How HR can reduce the costs of a cyber attack

HRM speaks to a leading figure in New Zealand’s technology sector about what HR can do to reduce the impact of a hack.

How HR can reduce the costs of a cyber attack
A new study by IBM and the Ponemon Institute found that employee policies and training – or lack thereof – are highly influential on how a hack will financially impact an organisation.

One expert told HRM that there are precautions employers can take to protect themselves from the risks posed by the workforce itself.

The report, 2015 Cost of Data Breach Study: Impact of Business Continuity Management, found that having the following processes in place saved affected organisations money:
  • Incident response team (saving of US$12.60 per compromised record)
  • Extensive use of encryption (saving of US$12 per compromised record)
  • Employee training (saving of US$8 per compromised record)
  • Board-level involvement (saving of US$5.5 per compromised record)
Meanwhile, the following were financially damaging to affected organisations:
  • Third party involvement (cost of US$16 per compromised record)
  • Lost or stolen devices (cost of US$9 per compromised record)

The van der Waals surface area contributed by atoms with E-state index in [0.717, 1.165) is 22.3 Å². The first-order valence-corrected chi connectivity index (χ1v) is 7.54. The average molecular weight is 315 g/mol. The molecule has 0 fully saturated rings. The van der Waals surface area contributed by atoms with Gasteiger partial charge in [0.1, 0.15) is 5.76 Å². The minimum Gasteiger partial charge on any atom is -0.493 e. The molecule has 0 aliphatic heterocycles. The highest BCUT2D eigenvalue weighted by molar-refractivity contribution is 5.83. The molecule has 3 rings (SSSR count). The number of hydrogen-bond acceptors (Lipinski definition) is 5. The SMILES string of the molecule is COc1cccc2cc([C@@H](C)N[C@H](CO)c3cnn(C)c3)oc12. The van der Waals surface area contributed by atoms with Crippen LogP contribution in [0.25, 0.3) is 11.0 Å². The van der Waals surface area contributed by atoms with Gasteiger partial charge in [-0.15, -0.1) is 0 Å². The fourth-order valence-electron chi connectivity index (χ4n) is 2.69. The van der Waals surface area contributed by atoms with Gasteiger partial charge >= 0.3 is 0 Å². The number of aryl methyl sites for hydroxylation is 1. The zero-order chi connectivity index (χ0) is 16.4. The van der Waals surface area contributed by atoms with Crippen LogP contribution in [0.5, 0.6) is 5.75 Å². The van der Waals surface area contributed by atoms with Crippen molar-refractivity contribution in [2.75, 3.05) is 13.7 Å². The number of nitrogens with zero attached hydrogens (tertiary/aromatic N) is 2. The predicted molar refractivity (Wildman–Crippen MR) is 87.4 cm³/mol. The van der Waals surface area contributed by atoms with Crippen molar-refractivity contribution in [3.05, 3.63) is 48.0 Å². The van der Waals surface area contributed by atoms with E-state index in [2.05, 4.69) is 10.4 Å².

• Engaging consultants (cost of US$4.5 per compromised record)
HRM spoke to Graeme Muller, CEO of the New Zealand Technology Industry Association (NZTIA), about the ways in which Kiwi employers can better manage the risks to their IT security.

“We’re seeing a lot of companies being attacked, hacked, and victimised by things like fraud,” he said.

“The research shows us that the cost of cyber breaches is high. 

“But the interesting thing is that cyber issues can be quite intangible – most companies don’t broadcast when these hacks happen, but they do have to tell the people who have been hacked, which can lead to the loss of a large number of customers.”

He explained that because hacks aren’t always widely broadcasted when they occur, it can cause people – particularly employees – to underestimate the risk and become complacent.

“The level of professional hacking is increasing, and a large proportion of the issues are coming from people compliance,” Muller said.

He added that raising awareness and understanding around the criticality of cyber security is important at all levels of an organisation.

“It is now as important – if not more – than traditional security, but not enough attention is being paid to it because the evidence of the damage is hard to see. People need to be aware that it doesn’t mean it’s not happening.”

“One of the things we’re trying to highlight is that it’s not just about keeping the baddies out any more – more people are involved, and more processes need to be looked into.”

He likened modern cyber security to traditional, “regular security” – “you have to make sure someone turns the key and switches the alarm on,” he said.

“It’s important that staff are aware of the ways in which security can be breached,” Muller continued.

“Employers need to be considering policies like managing mobile devices and how they are managing 3rd party contractors.”

He advised that all workplace systems (whether they are mobile or not) need passwords – and decent passwords.

NZTIA has been partnering with Connect Smart, a government cyber security policy office that reports to the Department of Prime Minister.